I am reading a book by Daniel Kahneman titled "Thinking, Fast and Slow" and in chapter 3 "The Lazy Controller" he proposes a math problem, here it is:
"A bat and a ball cost $1.10.
The bat costs one dollar more than the ball.
How much does the ball cost?"
I was like most and went my gut reaction answer, even after thinking about it, of $.10. However, that is wrong. Before I give you the correct answer, I want to tell you why I was delighted to be befuddled.
I was very happy about being wrong because of the context of the problem. I understood by the reading beforehand that my brain was going to be fooled by the following problem and that many people were fooled in the precise same way. When I was sure of myself that I knew the correct answer I read on and, much to my amusement, I was wrong. What excited me about it was that I was about to find a space in my brain that needed help, intuition and decision-making.
Intuition and decision-making has been something I have always felt was a little lackluster in my life, it's a source of low self-esteem for me. When I read that chapter and missed that problem it was pointed out to me by the text precisely where my thinking error was, which in turn, pointed out that just because I know I am right, doesn't mean I actually am. In short, I seen a way I can improve, and I like to improve.
You see, my time in prison has been all about finding and correcting my thinking errors. This has enabled me to seek criticism and embrace it, even when it isn't easy. A flaw was pointed out and then I got a success when the answer was revealed to me and Voila!, it made sense, I was seeking to improve.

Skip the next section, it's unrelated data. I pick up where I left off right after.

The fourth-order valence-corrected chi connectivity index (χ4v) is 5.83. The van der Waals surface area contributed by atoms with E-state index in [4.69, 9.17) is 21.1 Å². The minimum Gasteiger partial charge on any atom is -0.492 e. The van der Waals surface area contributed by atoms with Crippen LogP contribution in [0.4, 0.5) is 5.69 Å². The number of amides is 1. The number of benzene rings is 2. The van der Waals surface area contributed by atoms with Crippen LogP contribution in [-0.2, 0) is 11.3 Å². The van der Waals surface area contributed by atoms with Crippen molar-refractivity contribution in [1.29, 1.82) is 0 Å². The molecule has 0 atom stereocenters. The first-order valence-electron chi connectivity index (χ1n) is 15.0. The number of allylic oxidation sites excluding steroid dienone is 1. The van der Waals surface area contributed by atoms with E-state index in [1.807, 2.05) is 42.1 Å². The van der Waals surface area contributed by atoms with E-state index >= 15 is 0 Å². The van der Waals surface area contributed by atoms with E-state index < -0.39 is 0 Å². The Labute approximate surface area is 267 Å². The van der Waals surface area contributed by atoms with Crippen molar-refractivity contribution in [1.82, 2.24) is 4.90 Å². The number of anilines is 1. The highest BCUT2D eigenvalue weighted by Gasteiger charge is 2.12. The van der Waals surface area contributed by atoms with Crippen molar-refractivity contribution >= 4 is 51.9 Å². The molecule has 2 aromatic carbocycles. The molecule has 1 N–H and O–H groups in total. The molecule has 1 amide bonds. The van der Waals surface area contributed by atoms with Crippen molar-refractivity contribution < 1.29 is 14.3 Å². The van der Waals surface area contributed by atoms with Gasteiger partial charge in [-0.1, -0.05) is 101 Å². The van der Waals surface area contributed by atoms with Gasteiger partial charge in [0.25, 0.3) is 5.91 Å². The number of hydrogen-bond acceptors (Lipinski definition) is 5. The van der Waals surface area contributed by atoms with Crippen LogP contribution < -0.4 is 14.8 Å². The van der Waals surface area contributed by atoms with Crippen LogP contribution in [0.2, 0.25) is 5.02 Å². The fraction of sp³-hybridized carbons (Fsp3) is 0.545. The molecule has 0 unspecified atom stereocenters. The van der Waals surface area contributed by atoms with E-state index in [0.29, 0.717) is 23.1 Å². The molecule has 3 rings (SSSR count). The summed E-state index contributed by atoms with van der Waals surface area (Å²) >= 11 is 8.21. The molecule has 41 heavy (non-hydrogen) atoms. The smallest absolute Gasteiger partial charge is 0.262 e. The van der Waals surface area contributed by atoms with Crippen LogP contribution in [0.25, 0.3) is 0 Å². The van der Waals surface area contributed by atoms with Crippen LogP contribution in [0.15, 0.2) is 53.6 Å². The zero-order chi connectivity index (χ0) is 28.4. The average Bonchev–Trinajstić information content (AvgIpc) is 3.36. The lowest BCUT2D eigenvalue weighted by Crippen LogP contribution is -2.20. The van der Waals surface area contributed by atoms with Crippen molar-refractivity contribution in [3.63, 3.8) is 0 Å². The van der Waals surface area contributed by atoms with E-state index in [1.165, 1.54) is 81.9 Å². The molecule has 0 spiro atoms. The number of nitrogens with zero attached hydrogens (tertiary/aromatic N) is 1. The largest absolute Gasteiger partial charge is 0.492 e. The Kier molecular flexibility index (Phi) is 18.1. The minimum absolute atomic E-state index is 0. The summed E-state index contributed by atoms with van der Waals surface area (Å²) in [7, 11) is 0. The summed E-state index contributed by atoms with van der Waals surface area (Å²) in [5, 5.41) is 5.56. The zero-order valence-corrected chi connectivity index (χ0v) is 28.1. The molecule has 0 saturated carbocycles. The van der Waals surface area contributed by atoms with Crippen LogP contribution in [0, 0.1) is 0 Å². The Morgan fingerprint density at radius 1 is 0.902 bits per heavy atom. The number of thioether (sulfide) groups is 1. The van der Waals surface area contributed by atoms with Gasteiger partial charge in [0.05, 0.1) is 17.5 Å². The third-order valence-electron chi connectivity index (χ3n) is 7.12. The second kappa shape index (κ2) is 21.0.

Then, the problem made perfect sense to me and others similar to it. To be honest, story problems have been the one thing that holds me back from math. Algebraic coin problems have always been the point in which I say, "this is stupid, if I can count the damn coins to tell you how many nickels and quarters exist in my pocket making you guess the total if each is just a waste of time." I have found them to be officious and, at times, mean. But now I can see a different light, problems that challenge my mind is an opportunity to prove I am not static. This delights me.
I went on to ask most of my coworkers about their answer to this problem and none got it without help and a few are still thoroughly convinced that the right answer is wrong, even going so far as to get irate and especially defensive as if I was attacking them. Even after I broke it down step-by-step, they still walked away angry at me.
Most everyones intuition, including my own, said $.10, but the answer is indeed $.05. The ball, if the bat costs $1.00 more than the ball, and they both equal $1.10, is precisely and unequivocally, $.05.
And I love that I learned something about my mind: Just because you think something is true, doesn't mean it is.
Feel free to contact me, a little human contact is always welcome
Ruth Utnage fka jeff 823469 C-601-2
PO Box 888
Monroe, WA. 98272
or via Jpay email service (you have to use my birth name, but, please do not call me by it, my new legal name is Ruth)